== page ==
It time to get rid of some ink and straighten out my cluttered and overflowing ink drawers. I’m trying something a little different for this and if it works out I’ll get rid of some more ink. Unfortunately this is for delivery in the United States only.

The way this works is I filled a USPS medium flat rate box with ink and will send it to one person who agrees to pay $30, including shipping. Payment is not until after the ink arrives safely and is inspected. Once it arrives that person will send me $30 via PayPal send money to friends or Square Cash.

Some (maybe all) the ink has been opened and used for a fill or two. There is at least 75% of ink left in each bottle. The ink in the photo is included, I had room when packing the box so added 3 more bottles that aren’t pictured. So the included ink is the complete 10 ink Diamine Music Set plus 11 more bottles. Diamine Music Ink writing samples are in this post.

The ink goes to the first person to claim it (U.S. shipping only). To claim it either add a comment to this post or contact me using the contact form. Include a mention of your favorite ink color as a small hurdle to verify you read the entire post. Please use a valid email address (it will not be shared with anyone) in the email field so I can contact you. Do not include your address in the comment since it will be visible, I’ll get it via email.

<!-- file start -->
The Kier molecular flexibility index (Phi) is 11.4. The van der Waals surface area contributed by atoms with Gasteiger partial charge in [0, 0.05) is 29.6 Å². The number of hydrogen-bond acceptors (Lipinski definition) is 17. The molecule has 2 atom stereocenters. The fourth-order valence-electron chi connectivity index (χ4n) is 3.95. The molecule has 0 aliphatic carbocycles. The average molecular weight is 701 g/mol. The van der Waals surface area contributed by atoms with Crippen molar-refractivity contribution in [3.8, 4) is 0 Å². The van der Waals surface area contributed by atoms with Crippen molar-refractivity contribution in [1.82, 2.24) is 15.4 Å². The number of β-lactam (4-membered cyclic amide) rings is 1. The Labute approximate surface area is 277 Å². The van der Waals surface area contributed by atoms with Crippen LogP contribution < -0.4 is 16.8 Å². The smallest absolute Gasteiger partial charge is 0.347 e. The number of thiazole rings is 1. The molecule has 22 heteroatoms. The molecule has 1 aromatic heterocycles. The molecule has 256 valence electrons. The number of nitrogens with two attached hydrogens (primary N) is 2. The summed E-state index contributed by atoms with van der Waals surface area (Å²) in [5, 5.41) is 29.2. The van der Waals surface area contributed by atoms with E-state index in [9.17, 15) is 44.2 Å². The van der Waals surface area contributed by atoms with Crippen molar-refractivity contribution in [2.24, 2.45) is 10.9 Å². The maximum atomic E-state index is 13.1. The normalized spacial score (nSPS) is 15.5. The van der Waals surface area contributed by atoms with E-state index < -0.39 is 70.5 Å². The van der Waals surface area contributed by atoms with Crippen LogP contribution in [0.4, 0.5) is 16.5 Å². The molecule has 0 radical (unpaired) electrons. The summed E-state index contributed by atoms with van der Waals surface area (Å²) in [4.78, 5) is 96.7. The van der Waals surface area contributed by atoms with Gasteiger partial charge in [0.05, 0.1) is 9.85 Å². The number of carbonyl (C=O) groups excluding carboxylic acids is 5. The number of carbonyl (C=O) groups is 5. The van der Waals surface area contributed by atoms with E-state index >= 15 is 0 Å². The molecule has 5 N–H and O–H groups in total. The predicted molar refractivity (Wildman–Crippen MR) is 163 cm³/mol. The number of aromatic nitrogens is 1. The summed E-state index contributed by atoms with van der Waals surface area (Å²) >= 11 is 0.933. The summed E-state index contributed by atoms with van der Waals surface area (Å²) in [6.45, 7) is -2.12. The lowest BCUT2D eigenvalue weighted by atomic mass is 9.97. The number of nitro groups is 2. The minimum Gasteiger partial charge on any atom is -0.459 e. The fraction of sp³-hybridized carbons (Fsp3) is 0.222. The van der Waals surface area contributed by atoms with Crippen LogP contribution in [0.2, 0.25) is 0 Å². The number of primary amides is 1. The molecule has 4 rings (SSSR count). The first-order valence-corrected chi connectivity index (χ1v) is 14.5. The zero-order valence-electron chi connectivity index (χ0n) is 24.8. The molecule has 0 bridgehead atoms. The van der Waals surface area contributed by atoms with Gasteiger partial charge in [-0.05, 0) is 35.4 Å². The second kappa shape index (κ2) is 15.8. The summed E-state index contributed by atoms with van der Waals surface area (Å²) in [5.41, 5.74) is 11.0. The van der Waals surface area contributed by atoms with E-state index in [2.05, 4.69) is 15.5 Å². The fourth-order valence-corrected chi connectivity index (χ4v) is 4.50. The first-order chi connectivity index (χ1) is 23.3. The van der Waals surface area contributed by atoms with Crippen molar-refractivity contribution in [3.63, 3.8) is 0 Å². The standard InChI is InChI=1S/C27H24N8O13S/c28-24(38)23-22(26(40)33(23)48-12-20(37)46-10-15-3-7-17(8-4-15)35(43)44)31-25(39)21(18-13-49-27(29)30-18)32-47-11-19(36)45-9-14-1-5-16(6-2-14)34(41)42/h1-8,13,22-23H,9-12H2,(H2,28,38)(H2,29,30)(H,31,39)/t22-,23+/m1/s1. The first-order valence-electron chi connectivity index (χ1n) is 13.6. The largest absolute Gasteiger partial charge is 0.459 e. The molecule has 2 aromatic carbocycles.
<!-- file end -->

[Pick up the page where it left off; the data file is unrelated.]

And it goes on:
The Ink

Seeing Red

I’m down to six inked fountain pen, that’s a little low for me but not unprecedented. What shocked me was that when I reached for a pen this morning I didn’t have one “business” ink in the bunch. I had four pens inked with red ink, one with orange and one with green. I’ve never thought of any ink as business or non-business since any ink is appropriate for any situation if I want to use it. Still, the lack of a basic black or blue-black ink for me was a problem. I like to use three colors for note taking, one for the bulk of the writing, usually an black or brown ink, something on the darker side. Then I use a couple other brighter colors, such as red or green, when I want something to stand out or when a topic has changed. Red, green and orange were not really a suitable trio for my note taking since it would make for a lot of bright ink on the page.

So how did I get to see so much red?

  • Montblanc Bordeaux is my favorite ink, I don’t really think of it as a red ink. It’s just an ink I use a lot. So it’s no surprise that it’s in my Pelikan Stresemann. I actually do think of it as a dignified business ink.